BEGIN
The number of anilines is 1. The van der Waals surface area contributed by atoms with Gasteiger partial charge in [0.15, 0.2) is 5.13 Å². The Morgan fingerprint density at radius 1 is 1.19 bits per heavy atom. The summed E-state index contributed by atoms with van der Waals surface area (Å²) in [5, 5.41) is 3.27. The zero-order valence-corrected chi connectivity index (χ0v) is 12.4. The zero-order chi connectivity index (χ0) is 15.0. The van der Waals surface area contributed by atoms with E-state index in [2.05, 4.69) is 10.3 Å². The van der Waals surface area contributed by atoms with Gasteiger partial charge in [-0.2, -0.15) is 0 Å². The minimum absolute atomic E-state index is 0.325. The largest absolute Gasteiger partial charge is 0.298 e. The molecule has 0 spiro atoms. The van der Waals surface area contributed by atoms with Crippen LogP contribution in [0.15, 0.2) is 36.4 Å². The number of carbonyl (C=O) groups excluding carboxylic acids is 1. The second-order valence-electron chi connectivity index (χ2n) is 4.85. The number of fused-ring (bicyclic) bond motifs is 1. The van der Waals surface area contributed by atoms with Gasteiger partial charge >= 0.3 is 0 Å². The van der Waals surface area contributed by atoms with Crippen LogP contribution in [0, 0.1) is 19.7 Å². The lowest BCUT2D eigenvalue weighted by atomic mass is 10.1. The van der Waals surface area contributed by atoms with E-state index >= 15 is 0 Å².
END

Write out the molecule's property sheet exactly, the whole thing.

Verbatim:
The number of anilines is 1. The van der Waals surface area contributed by atoms with Gasteiger partial charge in [0.15, 0.2) is 5.13 Å². The Morgan fingerprint density at radius 1 is 1.19 bits per heavy atom. The summed E-state index contributed by atoms with van der Waals surface area (Å²) in [5, 5.41) is 3.27. The zero-order valence-corrected chi connectivity index (χ0v) is 12.4. The zero-order chi connectivity index (χ0) is 15.0. The van der Waals surface area contributed by atoms with E-state index in [2.05, 4.69) is 10.3 Å². The van der Waals surface area contributed by atoms with Gasteiger partial charge in [-0.2, -0.15) is 0 Å². The minimum absolute atomic E-state index is 0.325. The largest absolute Gasteiger partial charge is 0.298 e. The molecule has 0 spiro atoms. The van der Waals surface area contributed by atoms with Crippen LogP contribution in [0.15, 0.2) is 36.4 Å². The number of carbonyl (C=O) groups excluding carboxylic acids is 1. The second-order valence-electron chi connectivity index (χ2n) is 4.85. The number of fused-ring (bicyclic) bond motifs is 1. The van der Waals surface area contributed by atoms with Gasteiger partial charge >= 0.3 is 0 Å². The van der Waals surface area contributed by atoms with Crippen LogP contribution in [0, 0.1) is 19.7 Å². The lowest BCUT2D eigenvalue weighted by atomic mass is 10.1. The van der Waals surface area contributed by atoms with E-state index >= 15 is 0 Å².